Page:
Records reveal Thatcher prank tape

A misjudged prank recording which appeared to show US president Ronald Reagan at odds with Margaret Thatcher almost sparked an international incident, confidential documents have revealed.

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The tape supposedly held a recording of Ronald Reagan and Margaret Thatcher arguing over the Falklands War

A misjudged prank recording which appeared to show US president Ronald Reagan at odds with Margaret Thatcher almost sparked an international incident, confidential documents have revealed.

The tape, supposedly a recording of President Reagan and the then prime minister arguing over the progress of the Falklands War, was sent to a number of Dutch newspapers during the 1983 British general election.

Submitted anonymously, a transcript claimed the president urged Mrs Thatcher "to control yourself", to which the Iron Lady responded: "We have to use violence (on Argentina). At this moment it is being used to punish them as quickly as possible."

The staccato exchange allegedly began: "R: I urge you to control yourself. That's absolutely necessary, for otherwise the area will be devastated.

"T: Listen, our goals are completely different.

"R: Why was the Belgrano destroyed? You gave the orders to do it. The Argentines were leaving at the time."

The audio and attached letter were quickly handed to the authorities and dismissed as a forgery.

Contemporary reports credited the work to punk-rock band Crass, but, according to Foreign and Commonwealth Office (FCO) documents released today, the government feared more subversive forces were at play.

In one letter, sent by an FCO adviser to Mrs Thatcher informing her of the incident, MI6 seemingly considered blaming the Soviet Union, Argentine secret services and left-wing radicals.

It stated: "The embassy in Hague recently passed to London a tape recording of a purported telephone conversation between the Prime Minister and President Reagan during the Falklands crisis.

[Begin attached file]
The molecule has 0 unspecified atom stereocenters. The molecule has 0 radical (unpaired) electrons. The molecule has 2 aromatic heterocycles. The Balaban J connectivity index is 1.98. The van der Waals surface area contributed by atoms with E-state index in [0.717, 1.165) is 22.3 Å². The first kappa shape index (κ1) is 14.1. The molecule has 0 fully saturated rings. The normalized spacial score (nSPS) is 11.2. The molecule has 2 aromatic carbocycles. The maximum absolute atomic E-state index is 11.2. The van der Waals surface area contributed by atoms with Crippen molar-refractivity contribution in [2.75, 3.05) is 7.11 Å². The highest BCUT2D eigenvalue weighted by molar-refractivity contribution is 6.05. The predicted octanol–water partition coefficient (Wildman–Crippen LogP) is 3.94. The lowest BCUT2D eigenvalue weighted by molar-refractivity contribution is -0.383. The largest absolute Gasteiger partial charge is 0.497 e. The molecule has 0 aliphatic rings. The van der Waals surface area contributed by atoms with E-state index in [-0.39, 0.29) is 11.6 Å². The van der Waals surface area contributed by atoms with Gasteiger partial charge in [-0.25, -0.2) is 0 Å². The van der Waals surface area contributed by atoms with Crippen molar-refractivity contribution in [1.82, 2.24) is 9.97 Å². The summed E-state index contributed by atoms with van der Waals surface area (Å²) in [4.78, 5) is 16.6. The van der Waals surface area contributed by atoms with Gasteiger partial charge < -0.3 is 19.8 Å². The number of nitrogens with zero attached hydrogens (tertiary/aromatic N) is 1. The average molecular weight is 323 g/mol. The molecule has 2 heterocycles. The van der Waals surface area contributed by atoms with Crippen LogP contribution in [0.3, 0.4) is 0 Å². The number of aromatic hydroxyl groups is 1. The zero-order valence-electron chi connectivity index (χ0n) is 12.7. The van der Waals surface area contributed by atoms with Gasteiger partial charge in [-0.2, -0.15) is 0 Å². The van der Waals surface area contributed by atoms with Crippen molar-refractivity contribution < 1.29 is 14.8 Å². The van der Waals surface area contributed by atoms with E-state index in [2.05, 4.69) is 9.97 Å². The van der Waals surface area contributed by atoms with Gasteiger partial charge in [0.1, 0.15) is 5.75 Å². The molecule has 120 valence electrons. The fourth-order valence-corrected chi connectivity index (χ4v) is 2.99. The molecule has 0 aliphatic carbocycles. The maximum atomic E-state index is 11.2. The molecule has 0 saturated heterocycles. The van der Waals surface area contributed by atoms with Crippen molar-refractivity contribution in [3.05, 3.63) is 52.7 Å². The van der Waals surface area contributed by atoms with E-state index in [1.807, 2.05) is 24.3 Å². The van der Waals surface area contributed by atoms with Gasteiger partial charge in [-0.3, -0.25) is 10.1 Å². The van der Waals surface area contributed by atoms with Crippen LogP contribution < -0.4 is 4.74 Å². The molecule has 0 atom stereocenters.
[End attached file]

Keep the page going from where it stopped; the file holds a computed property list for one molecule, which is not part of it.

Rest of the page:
"This looks like a rather clumsy operation. We have no evidence so far about who is responsible. SIS (Secret Intelligence Service, commonly known as MI6) doubt whether this is a Soviet operation. It is possible that one of the Argentine intelligence services might have been behind it; or alternatively it might be the work of left-wing groups in this country."

Another briefing from the FCO, on April 6 1984, focuses on news reports that the tape was the work of the KGB, the Soviet Union's secret police.

"The Daily Telegraph of July 28 reported that the (US) State Department suspected KGB 'disinformation'," it said.

"Neither our friends nor CIA (Central Intelligence Agency) considered this very likely, but further analysis would have required a disproportionate commitment of resources which even CIA felt unable to contemplate."

The tape was exposed as a forgery through analysis by MI6, the CIA and Mrs Thatcher's closest political advisors.

According to a letter sent from Downing Street to the FCO, the recording was made with "voice-patch" technology, with which the forgers cut together clips of the two leaders from public interviews.

The alleged conversation mimics in parts answers Mrs Thatcher gave during a BBC Panaroma interview in April 1982, including the phrases "Argentina is the invader" and "force has been used".